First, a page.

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Meaning of “cast” in the English Dictionary

"cast" in British English

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castnoun

uk   /kɑːst/ us   /kæst/
  • cast noun (ACTORS)

B2 [C, + sing/pl verb] the actors in a film, play, or show: After the final performance the director threw a party for the cast. Part of the movie's success lies in the strength of the supporting cast (= the actors who were not playing the main parts).
  • cast noun (SHAPE)

[C] an object made by pouring hot liquid into a container and leaving it to become solid
in a cast UK also in plaster
If a part of your body is in a cast, it has a plaster cast around it to protect it while a broken bone repairs itself: My leg was in a cast for about six weeks.

castverb

uk   /kɑːst/ us   /kæst/ cast, cast
  • cast verb (ACTORS)

C2 [T] to choose actors to play particular parts in a play, film, or show: He was often cast as the villain. In her latest movie she was cast against type (= played a different character than the one she usually played or might be expected to play).figurative They like to cast the opposing political party as (= to say that they are) the party of high taxes.
See also

expend iconexpend iconMore examples

  • cast verb (THROW)

[T + adv/prep] literary to throw something: The knight cast the sword far out into the lake.
[I or T] (in fishing) to throw something, such as a line, into the water to catch fish with: He cast the line to the middle of the river.
  • cast verb (MAGIC)

cast a spell
C2 to use words thought to be magic, especially in order to have an effect on someone: The old woman cast a spell on the prince and he turned into a frog.figurative When I was 17, jazz cast its spell on me (= I started to like it very much).
(Definition of cast from the Cambridge Advanced Learner’s Dictionary & Thesaurus © Cambridge University Press)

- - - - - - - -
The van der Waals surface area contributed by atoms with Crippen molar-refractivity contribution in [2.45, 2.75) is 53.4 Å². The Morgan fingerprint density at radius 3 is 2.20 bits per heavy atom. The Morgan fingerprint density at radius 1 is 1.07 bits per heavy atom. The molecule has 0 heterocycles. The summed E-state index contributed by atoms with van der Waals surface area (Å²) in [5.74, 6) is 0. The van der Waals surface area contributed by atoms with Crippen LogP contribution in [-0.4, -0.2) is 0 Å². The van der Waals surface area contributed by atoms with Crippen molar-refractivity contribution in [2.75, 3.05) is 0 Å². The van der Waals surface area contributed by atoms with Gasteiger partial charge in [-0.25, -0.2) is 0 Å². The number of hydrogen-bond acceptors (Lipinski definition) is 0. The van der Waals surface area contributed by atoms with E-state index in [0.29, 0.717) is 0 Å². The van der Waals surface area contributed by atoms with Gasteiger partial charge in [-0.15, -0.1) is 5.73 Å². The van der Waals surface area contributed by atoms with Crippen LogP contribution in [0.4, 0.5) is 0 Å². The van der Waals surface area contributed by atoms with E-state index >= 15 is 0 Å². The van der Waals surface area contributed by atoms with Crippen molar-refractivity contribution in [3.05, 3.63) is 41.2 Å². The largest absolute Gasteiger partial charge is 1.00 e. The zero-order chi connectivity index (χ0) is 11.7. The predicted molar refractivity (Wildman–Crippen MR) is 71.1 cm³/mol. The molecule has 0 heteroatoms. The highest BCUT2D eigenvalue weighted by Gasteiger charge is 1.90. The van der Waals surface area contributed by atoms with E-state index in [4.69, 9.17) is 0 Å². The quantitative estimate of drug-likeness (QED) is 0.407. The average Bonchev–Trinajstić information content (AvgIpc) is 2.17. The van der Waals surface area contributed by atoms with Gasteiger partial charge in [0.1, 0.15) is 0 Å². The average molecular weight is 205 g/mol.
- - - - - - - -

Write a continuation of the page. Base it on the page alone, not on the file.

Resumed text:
"cast" in American English

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castverb [T]

us   /kæst/ past tense and past participle cast
  • cast verb [T] (CAUSE TO APPEAR)

to cause something to appear, as if by throwing something: People complained about the shadows cast by the new skyscraper. fig. A new scientific study may cast some light on (= help to explain) why women live longer than men.
In the sport of fishing, if you cast something, such as a line or a net, you throw it far into the water: We watched the trout fishermen casting their lines.
  • cast verb [T] (CHOOSE ACTORS)

to choose actors to play particular parts in a play, movie, or show, or to choose an actor for a part: They are casting the show in New York right now. She’s been cast as a young doctor in an upcoming movie.
  • cast verb [T] (SHAPE)

to make an object by pouring liquid, such as melted metal, into a shaped container to become hard: The bronze statue is being cast next week.
  • cast verb [T] (VOTE)

to give a vote: Altogether, 358 votes were cast.
Phrasal verbs

castnoun [C]

us   /kæst/
  • cast noun [C] (COVERING)

a hard covering used to keep a broken bone in the correct position and protect it until it heals
  • cast noun [C] (CHOSEN ACTORS)

all the actors in a movie, play, or show
  • cast noun [C] (SHAPE)

an object made in a particular shape by pouring a liquid substance into a container having that shape and letting the liquid harden
(Definition of cast from the Cambridge Academic Content Dictionary © Cambridge University Press)

"cast" in Business English

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castverb [T]

uk   /kɑːst/ us   cast, cast
cast a/your vote also cast a/your ballot
to vote: Building society members can today cast their votes on the biggest merger in building society history.
(Definition of cast from the Cambridge Business English Dictionary © Cambridge University Press)
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